What you say about American country music reminds me of earlier comments about singing outside of one's own culture and country. Most Americans cannot even approximate southern country music. There is a sound, a twang that is distinctive. It is a part of that culture. So one can imagine the challenge of Americans trying to sing and/or be part of something European.

Anonymous said...

I can add only that Lemeshev was mostly operatic , folk- and chamber singer. He was very successful with pop-songs and the Musical story, but in fact, the number of pop-songs was not that big in his repertoire. Besides, in the 1930’- 50’s the Soviet audience loved folk-songs and “romances” by Gurilyov and Tchaikovsky no less than pop-songs.

Jing said...

Lawrence Tibbett was a great favorite of George Gershwin. The composer had always stipulated that whenever Porgy and Bess was performed, it was to be with an all-black cast. Though composed as an opera, it was reduced in scope to a Broadway musical for its original production, with Todd Duncan as the first Porgy. Yet it was Gershwin’s desire that, if and when the full operatic version would find its way to the Met, Tibbett would play Porgy. In fact, at the composer’s personal request, within days of its opening in 1935, Tibbett and the excellent soprano Helen Jepson recorded selections from Porgy and Bess. Tibbett sang music from three different male roles, and the recording was sensationally popular, Tibbett’s first real international recording success.

Years later in 1953, with the encouragement of the US State Department, it was determined that a production of Porgy and Bess would tour internationally, including the then USSR , as part of an American cultural outreach program. By then Tibbett’s struggles with alcohol were well-known and many regarded him as washed up. However, Tibbett was invited to sing the role of Porgy in this production. He readily agreed and signed a contract, understandably seeing this as a chance to revitalize his career and reputation. He had recently emerged from three weeks of alcohol rehabilitation, and immediately went into strict vocal and physical training for this strenuous role. He made great progress and was very encouraged. Unfortunately, his then wife, Jane, offered little support and encouragement for his recovery. While Tibbett practiced and studied his role in one room of their Manhattan apartment suite, she continually partied in another. Soon the laughter, tinkling of glasses, temptations of drink proved too strong for his fragile recovery, and Tibbett “fell off the wagon”. His contract was cancelled and, tragically, he lost the chance to play Porgy in what became a legendary tour, with William Warfield and Leontyne Price in the starring roles. Jane pronounced her husband a “hopeless drunk” and they split for good.

During World War II, Tibbett, though he never went overseas, between 1941 and 1946, gave a total of 48 war-related benefit concerts, throughout the US and Canada.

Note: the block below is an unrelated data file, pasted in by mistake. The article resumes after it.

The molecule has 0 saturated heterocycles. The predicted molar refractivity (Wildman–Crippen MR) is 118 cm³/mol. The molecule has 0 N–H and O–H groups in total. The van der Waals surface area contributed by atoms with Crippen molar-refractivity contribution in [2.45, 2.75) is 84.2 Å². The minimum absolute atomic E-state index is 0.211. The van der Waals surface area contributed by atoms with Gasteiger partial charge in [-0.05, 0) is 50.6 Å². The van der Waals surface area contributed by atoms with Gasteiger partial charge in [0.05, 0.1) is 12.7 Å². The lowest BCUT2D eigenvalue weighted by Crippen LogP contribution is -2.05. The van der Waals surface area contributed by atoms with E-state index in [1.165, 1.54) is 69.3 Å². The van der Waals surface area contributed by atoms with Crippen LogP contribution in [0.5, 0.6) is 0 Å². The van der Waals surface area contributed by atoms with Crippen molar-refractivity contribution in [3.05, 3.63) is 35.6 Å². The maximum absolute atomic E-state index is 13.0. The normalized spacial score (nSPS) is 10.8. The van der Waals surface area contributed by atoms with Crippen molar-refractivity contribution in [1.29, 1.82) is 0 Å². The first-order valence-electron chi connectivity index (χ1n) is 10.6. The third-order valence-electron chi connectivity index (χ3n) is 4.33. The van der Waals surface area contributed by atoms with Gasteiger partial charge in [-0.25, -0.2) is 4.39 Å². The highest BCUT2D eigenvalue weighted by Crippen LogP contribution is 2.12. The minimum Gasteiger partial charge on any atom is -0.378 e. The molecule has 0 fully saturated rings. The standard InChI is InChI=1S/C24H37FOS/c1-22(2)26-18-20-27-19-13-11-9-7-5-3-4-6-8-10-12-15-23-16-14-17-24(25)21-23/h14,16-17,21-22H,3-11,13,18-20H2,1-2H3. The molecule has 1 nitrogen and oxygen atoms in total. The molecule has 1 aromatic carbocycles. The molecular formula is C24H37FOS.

Edmund, you are certainly correct that an American matinee idol in the early days of Hollywood was generally expected to wear a moustache, and Tibbett longed for such fame. His was usually neat and trimmed - sometimes slightly turned up at the tips, sometimes straight. He sported a variety of styles of facial hair for his film and operatic roles. Later in life, the moustache came and went, and during his last years he did not wear one at all. Charlie Chaplin’s moustache as “the Little Tramp” was far more Hitler-esque than anyone else’s. With the rise of the Third Reich, at first Chaplin was criticized for this apparent imitation of Hitler. Later, however, Hitler was himself criticized for being such a poor imitation of Chaplin. It all came together, of course, in the film “The Great Dictator.”

Tibbett sang from time to time on “Your Hit Parade” and the “Voice of Firestone Music Hour.” I am aware of no surviving videos of those appearances.

Anonymous said...

Thank you for information.

Edmund St. Austell said...

Here is a very good site that lists several of his recordings:

RAPman said...

In response to Jing and Edmund (May 10, 2009) regarding Bugsy Siegel intimidating Tibbett into selling his house to Siegel, this link: Bugsy
relates that fictitious story as told in the Warren Beatty movie, Bugsy. The fourth paragraph of the article states that the scene has its origins from a true story where Clark Gable tried to buy Lauritz Melchior's house. It seems that the story has attained urban legend status.

In the movie, Siegel gives Tibbett the proceeds from the sale in cash. Siegel then tells his compatriot that a bank will spot the money as counterfeit. I don't think that even a mobster with a reputation like Siegel would be able to get away with paying for a house with counterfeit money and avoid prosecution.

Edmund St. Austell said...

Thank you very much for a very knowledgeable comment. That is an important factual contribution to the discussion, and I appreiate it. Thanks again.

Robert said...

Weede never abandoned opera at all. I have recordings of live operas with him as late as 1960. I associate names like Lawrence Tibbett and
Grace Moore with their operatic careers whether they were in movies or not. Tibbett was still with the Met until at least 1950 and Moore spent nearly 20 seasons performing at the Met.

Edmund St. Austell said...

Good comment! Most informative, and I appreciate that!